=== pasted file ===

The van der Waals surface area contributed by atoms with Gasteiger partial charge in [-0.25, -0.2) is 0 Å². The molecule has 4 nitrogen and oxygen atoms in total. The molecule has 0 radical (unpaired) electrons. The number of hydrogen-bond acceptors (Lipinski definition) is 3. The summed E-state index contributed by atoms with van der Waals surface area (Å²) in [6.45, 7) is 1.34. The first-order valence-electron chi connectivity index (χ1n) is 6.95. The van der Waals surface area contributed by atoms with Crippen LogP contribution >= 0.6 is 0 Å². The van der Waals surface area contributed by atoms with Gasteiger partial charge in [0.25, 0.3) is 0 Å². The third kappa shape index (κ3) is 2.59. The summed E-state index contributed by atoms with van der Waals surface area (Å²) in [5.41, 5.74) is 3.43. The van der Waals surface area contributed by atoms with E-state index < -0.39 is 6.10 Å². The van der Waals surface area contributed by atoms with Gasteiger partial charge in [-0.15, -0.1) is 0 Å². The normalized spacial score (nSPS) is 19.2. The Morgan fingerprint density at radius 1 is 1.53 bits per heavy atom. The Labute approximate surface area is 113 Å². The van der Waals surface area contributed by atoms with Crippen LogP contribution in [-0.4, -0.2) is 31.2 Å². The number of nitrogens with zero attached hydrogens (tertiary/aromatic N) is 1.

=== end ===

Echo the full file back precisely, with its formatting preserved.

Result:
The van der Waals surface area contributed by atoms with Gasteiger partial charge in [-0.25, -0.2) is 0 Å². The molecule has 4 nitrogen and oxygen atoms in total. The molecule has 0 radical (unpaired) electrons. The number of hydrogen-bond acceptors (Lipinski definition) is 3. The summed E-state index contributed by atoms with van der Waals surface area (Å²) in [6.45, 7) is 1.34. The first-order valence-electron chi connectivity index (χ1n) is 6.95. The van der Waals surface area contributed by atoms with Crippen LogP contribution >= 0.6 is 0 Å². The van der Waals surface area contributed by atoms with Gasteiger partial charge in [0.25, 0.3) is 0 Å². The third kappa shape index (κ3) is 2.59. The summed E-state index contributed by atoms with van der Waals surface area (Å²) in [5.41, 5.74) is 3.43. The van der Waals surface area contributed by atoms with E-state index < -0.39 is 6.10 Å². The van der Waals surface area contributed by atoms with Gasteiger partial charge in [-0.15, -0.1) is 0 Å². The normalized spacial score (nSPS) is 19.2. The Morgan fingerprint density at radius 1 is 1.53 bits per heavy atom. The Labute approximate surface area is 113 Å². The van der Waals surface area contributed by atoms with Crippen LogP contribution in [-0.4, -0.2) is 31.2 Å². The number of nitrogens with zero attached hydrogens (tertiary/aromatic N) is 1.